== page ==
The tricky points
and when to use used
to when describing past events
a word that signifies a
or a sufficient degree
It can be used either as an adjective, or as a pronoun, or as an
Meaning and use of used to
As explained in the
page on past tenses in English, the auxiliary used to is
used to express a finished habit, or terminated action or situation.
Students must remember that used to
is always used in the preterite (past) form. There is no present form.
to in affirmative
Use of this auxiliary in affirmative declarative
statements is fairly easy to master, as the examples below show :
- When I lived in London, I used to cycle to work..
- They used to have fast trains on this line, but not
- It's amazing to think that over 20,000 people used to
live here a century ago.
- The kids used to be driven to school, but now they
take the bus.
- He always used to consult with experts, but now he
makes his own decisions.
- His eyes are humbler than they used to be.
(Shakespeare: Henry V).
Without using an adverb of time, used to
(note the spelling) is the only way in English of specifying
a finished habit or a terminated situation.
Although used to
is found more commonly in spoken English, it is in no way true to say
(as some grammar websites claim) that it is informal, and not
used in formal writing. Here are some examples from formal
- As recently as the 1980s people used to work in the
USA and live in Mexico, the crossing being a daily routine
(Lifeforce Magazine 2014)...
- Why are Americans less charitable than they used to
(TheAtlantic.com - buisness archive 2016)
- Holiday shoppers are not spending like they used to
- The United Kingdom used to be extremely good at
taking the opportunity to innovate. (Hansard -
UK parliament- 2016).
While used to
is easily and commonly used in affirmative declarative
statements, using it in interrogative and/or negative
sometimes problematical, even for native English speakers..
to in negative
There are two possible forms - did not
use to / didn't use to and used not to
. A third form,
usedn't to, is not normally considered to be standard
The difference in usage is generally stylistic and contextual . Didn't use
to is more common in spoken English ; used not to
is considered more formal and more appropriate in written English.
to is not commonly used except in Ireland Scotland and New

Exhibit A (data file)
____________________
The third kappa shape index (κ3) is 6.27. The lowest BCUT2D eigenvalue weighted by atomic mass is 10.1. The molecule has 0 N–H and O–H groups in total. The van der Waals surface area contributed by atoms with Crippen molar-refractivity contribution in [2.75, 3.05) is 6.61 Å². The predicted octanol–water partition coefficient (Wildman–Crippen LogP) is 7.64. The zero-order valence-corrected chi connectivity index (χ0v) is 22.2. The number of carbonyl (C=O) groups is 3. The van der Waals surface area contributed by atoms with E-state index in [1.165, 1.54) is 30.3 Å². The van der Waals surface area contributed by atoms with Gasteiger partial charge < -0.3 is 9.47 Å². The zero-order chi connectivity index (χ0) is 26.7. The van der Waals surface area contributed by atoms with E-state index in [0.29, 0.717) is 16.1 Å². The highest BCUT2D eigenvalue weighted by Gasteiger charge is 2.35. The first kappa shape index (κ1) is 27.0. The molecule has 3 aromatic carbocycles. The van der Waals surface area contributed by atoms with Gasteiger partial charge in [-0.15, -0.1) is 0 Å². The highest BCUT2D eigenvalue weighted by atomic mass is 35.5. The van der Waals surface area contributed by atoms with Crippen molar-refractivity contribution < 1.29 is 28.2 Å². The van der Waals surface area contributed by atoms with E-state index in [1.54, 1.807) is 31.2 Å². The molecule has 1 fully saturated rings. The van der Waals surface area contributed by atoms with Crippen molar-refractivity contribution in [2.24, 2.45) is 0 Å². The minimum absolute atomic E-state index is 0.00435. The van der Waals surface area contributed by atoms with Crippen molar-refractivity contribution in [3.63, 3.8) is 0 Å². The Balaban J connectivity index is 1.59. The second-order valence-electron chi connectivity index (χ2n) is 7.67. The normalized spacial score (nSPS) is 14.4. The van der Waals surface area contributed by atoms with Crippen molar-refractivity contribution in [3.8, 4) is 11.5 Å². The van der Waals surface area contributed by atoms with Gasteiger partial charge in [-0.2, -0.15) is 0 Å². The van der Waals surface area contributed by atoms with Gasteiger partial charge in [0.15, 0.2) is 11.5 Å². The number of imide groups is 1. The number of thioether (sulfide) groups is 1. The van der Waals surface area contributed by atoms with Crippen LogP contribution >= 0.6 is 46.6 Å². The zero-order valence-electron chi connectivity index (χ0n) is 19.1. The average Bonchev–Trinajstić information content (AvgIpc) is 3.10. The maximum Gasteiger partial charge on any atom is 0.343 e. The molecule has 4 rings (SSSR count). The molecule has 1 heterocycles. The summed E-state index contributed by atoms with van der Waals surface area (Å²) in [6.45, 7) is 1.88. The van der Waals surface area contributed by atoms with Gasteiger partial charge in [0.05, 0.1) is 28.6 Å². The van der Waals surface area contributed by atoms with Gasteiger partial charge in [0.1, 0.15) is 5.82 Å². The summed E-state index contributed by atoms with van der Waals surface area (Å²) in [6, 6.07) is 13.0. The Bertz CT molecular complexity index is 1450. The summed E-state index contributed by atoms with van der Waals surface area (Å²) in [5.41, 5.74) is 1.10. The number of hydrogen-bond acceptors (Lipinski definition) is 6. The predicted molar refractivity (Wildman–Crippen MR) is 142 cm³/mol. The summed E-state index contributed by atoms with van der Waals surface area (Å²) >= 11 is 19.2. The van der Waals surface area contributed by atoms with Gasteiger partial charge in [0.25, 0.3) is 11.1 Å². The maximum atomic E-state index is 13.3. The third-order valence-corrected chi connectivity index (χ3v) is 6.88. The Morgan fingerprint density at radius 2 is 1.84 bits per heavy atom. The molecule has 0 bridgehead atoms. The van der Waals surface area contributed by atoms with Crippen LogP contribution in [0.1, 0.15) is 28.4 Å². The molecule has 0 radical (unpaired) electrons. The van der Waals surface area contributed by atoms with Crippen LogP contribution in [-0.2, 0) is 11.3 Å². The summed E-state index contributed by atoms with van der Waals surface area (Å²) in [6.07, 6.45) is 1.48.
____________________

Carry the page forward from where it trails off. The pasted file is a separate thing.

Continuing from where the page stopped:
Do not make this common mistake. Do not write did
not used to.
This is generally considered to be bad grammar.
- I didn't use to believe in love at first
- The shop didn't use to sell fresh fish, but now it
- The river didn't use to flood every year, as it does
- I can speak Greek now, though I didn't use to be able
- They want to work with people they care about. It
used not to be that way. (The
- Other policy reforms, that we
used not to think of as macroeconomic, are critical... (IMF -
- This used
not to be a problem but it's now rather worrying.
to in questions
to is not
commonly used in questions in standard English. However it
will be used in spoken English if the speaker wishes to stress
the circumstances of finished habit, or terminated situation.
There are two possible structures:
:Rather than using either of these uncommon forms, English speakers
will more commonly use a simple past tense, as in Did you?
you use to ? or Didn't you use to...?
there to be? or Used there not to be
Curiously, perhaps the most commonly found interrogative use
to is in negative questions, as in Didn't you use to be friendly
with my sister?
Examples (for information only...
use these forms with great care ) :
you use to be friendly with my sister?
- Didn't there use to be a cinema here in the olden
- How often used he to play a round of golf ?
: used to
or be used to
Students learning English frequently confuse the two similar but
entirely different expressions used
to and be
If the words used
to are followed by a noun or a pronoun object, they
must be being used in the expression be used to or
one of its forms.
To be used to is
a verbal expression meaning "to
be accustomed to do" or "to be in the habit of doing"
something. When followed by a verb, the verb will always be in the form
of a gerund (-ing form)
I'm quite used to it.
Canadians are used to
long cold winters.
The President is
used to consulting with his team of advisors.
with: The President used to consult
with his team of advisors
Are you used to
running marathons ?
with: Did you use to run
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